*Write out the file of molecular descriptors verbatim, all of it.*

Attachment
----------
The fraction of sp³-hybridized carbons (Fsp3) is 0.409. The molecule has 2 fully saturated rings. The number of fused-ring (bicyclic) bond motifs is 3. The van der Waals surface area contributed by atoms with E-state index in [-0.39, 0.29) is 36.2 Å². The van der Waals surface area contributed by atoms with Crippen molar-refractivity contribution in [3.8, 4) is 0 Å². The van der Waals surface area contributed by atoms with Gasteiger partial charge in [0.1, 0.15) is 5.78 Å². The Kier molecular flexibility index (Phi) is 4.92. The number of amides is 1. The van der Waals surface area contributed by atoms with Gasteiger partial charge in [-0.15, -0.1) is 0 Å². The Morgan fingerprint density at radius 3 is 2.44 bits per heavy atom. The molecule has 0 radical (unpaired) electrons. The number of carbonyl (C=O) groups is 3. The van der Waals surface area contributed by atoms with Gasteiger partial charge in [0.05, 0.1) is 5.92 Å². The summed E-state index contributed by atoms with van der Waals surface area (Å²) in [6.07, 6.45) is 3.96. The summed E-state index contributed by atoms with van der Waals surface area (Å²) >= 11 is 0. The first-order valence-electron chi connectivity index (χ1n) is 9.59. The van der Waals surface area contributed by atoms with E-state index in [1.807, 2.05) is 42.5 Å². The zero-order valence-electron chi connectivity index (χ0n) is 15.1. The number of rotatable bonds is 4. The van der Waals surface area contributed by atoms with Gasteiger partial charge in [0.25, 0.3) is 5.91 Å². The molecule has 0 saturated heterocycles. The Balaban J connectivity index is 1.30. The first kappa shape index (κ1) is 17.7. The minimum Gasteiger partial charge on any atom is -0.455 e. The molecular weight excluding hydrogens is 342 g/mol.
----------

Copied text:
The fraction of sp³-hybridized carbons (Fsp3) is 0.409. The molecule has 2 fully saturated rings. The number of fused-ring (bicyclic) bond motifs is 3. The van der Waals surface area contributed by atoms with E-state index in [-0.39, 0.29) is 36.2 Å². The van der Waals surface area contributed by atoms with Crippen molar-refractivity contribution in [3.8, 4) is 0 Å². The van der Waals surface area contributed by atoms with Gasteiger partial charge in [0.1, 0.15) is 5.78 Å². The Kier molecular flexibility index (Phi) is 4.92. The number of amides is 1. The van der Waals surface area contributed by atoms with Gasteiger partial charge in [-0.15, -0.1) is 0 Å². The Morgan fingerprint density at radius 3 is 2.44 bits per heavy atom. The molecule has 0 radical (unpaired) electrons. The number of carbonyl (C=O) groups is 3. The van der Waals surface area contributed by atoms with Gasteiger partial charge in [0.05, 0.1) is 5.92 Å². The summed E-state index contributed by atoms with van der Waals surface area (Å²) in [6.07, 6.45) is 3.96. The summed E-state index contributed by atoms with van der Waals surface area (Å²) >= 11 is 0. The first-order valence-electron chi connectivity index (χ1n) is 9.59. The van der Waals surface area contributed by atoms with E-state index in [1.807, 2.05) is 42.5 Å². The zero-order valence-electron chi connectivity index (χ0n) is 15.1. The number of rotatable bonds is 4. The van der Waals surface area contributed by atoms with Gasteiger partial charge in [0.25, 0.3) is 5.91 Å². The molecule has 0 saturated heterocycles. The Balaban J connectivity index is 1.30. The first kappa shape index (κ1) is 17.7. The minimum Gasteiger partial charge on any atom is -0.455 e. The molecular weight excluding hydrogens is 342 g/mol.